MOUNT VERNON — Wastewater will be in the news in coming months as the Knox County Commissioners work to find ways to meet stringent Environmental Protection Agency regulations. One tack will be for the commissioners to attend the national meeting of county commissioners in Washington, D.C., in March. There, the commissioners will lobby Democratic Rep. Zack Space and Republican Sen. George Voinovich for funding to support the hamlet wastewater treatment plan which has been in development the past two years.
The commissioners met Monday with Ron Simpson and Jason Figgins of the Water and Sewer Department about these projects, focusing on installing sewer service for Millwood. Millwood is proposed, along with Mount Liberty and Bladensburg, as a site for a sewage treatment facility. Commissioner Allen Stockberger said that at the commissioners’ request, Assistant Prosecutor Charles McConville has determined that if the local health department deems service to a community to be necessary, the land for the right of way for the wastewater pipes can be seized by eminent domain. Stockberger said this option has to be considered at this point because the railroad which owns the right of way has been unresponsive.
Commissioner Robert Wise said the Knox County Health Department has clearly stated this to be the case, so further developments in this direction are probable, if funding can be secured.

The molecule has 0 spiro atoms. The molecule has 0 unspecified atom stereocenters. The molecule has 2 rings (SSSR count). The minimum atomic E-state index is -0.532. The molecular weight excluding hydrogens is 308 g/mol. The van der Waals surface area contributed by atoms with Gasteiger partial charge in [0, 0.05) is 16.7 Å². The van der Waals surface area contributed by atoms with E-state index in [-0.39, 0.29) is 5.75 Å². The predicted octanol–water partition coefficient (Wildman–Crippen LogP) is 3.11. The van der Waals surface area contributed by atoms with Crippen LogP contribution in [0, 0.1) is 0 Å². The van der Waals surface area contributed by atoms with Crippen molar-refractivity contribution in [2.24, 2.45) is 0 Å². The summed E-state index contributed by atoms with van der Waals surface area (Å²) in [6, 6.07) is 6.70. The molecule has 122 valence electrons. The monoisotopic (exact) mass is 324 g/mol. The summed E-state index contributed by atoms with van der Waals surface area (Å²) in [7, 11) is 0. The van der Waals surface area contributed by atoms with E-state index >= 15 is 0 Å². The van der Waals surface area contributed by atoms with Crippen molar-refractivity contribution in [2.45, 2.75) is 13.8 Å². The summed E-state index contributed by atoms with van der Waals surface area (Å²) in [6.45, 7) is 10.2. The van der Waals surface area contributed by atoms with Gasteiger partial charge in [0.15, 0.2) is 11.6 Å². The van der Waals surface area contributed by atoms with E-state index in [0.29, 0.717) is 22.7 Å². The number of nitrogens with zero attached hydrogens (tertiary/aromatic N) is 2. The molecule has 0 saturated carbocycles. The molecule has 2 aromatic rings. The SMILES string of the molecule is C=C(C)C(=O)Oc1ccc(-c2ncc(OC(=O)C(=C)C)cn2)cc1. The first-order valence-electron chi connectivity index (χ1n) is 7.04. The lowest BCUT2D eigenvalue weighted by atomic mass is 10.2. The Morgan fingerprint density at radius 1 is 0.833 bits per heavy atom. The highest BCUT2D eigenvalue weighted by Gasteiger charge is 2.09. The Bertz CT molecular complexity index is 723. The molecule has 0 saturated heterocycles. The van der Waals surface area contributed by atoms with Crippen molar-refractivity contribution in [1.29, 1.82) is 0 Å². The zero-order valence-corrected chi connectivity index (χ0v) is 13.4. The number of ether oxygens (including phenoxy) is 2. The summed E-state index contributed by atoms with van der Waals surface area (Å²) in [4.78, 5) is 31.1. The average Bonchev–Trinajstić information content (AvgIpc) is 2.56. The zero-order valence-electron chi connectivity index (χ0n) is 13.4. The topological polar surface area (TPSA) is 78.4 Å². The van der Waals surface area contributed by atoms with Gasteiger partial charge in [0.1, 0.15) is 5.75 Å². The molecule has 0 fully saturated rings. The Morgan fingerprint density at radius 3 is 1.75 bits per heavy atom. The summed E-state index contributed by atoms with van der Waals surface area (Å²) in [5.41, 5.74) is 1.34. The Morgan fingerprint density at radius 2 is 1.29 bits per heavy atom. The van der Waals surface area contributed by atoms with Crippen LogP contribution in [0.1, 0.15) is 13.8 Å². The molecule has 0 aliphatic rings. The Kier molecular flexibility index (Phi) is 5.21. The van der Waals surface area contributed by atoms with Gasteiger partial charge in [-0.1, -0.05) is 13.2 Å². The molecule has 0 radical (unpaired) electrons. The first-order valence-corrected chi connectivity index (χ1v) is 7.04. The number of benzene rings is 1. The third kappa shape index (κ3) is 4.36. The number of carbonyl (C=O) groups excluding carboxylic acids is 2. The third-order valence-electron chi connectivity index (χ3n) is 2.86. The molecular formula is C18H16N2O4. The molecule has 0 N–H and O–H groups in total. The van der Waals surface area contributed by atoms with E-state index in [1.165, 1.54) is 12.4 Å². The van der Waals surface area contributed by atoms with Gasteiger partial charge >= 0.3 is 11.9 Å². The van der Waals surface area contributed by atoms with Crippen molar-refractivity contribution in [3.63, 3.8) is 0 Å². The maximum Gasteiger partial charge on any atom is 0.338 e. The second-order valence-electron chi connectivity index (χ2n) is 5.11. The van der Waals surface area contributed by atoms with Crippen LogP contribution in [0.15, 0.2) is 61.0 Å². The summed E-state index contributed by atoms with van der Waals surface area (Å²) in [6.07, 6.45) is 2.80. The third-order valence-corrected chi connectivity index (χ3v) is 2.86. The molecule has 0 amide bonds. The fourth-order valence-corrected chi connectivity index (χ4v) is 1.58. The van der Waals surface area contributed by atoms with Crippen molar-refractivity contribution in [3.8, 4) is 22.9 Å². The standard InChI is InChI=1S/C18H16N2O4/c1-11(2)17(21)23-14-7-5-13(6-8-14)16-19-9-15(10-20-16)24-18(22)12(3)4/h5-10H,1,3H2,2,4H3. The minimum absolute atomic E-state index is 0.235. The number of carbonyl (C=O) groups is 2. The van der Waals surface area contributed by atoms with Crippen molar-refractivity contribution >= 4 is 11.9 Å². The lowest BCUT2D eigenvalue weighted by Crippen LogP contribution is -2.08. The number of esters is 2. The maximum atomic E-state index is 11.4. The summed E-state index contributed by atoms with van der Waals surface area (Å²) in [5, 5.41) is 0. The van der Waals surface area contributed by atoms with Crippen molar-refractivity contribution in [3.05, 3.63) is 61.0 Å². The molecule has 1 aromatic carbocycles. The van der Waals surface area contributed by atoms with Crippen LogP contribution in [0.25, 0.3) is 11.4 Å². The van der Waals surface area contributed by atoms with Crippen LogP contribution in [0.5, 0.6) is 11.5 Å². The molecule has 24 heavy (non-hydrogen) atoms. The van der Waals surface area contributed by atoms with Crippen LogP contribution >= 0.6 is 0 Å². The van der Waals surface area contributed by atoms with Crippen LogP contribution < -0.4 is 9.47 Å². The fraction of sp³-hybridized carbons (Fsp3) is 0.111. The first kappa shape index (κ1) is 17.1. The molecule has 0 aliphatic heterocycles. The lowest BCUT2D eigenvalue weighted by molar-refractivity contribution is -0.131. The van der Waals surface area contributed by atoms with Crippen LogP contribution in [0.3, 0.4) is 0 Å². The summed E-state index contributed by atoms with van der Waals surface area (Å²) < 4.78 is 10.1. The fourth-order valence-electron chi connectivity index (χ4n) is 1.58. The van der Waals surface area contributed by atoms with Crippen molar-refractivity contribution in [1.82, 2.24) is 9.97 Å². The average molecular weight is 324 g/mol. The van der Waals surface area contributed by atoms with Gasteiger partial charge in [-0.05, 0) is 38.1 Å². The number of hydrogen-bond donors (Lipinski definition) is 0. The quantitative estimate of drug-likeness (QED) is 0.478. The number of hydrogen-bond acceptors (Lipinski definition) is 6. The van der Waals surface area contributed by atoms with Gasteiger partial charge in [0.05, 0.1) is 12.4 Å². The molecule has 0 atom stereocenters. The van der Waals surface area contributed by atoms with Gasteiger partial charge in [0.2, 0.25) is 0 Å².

Stockberger also said “greening” initiatives should be considered and implemented for future growth and maintenance of the county wastewater treatment system. His suggestions included small-scale actions, such as replacing traditional bulbs with compact fluorescent bulbs, which last longer but use only a portion of the energy that incandescent bulbs take. Stockberger also said he and Wise had toured a facility which used a bubbling system to aerate wastewater being treated in the plant. This method is likely to save energy over using a mechanical agitation bar.
Simpson and Figgins suggested making it part of a three-year plan to upgrade existing facilities. In the first year, the permit to install could be obtained while other work was being done to increase outfall filtration and disinfection rates with the use of ultraviolet light instead of chemicals. In the second year, the aeration system would be overhauled, and it would go into full operation during the third year.
Discussion also took place about recent problems with frozen water pipes in Apple Valley. Simpson said many people try to leave their water on, with the internal house thermostat turned down to 45 or 50 degrees when they travel south for the winter. Simpson said these temperatures are not adequate when the area is hit by a major cold spike, such as the one which recently dropped temperatures into the vicinity of minus 20 degrees. He said the water department will turn water off and back on at no charge for vacationing residents.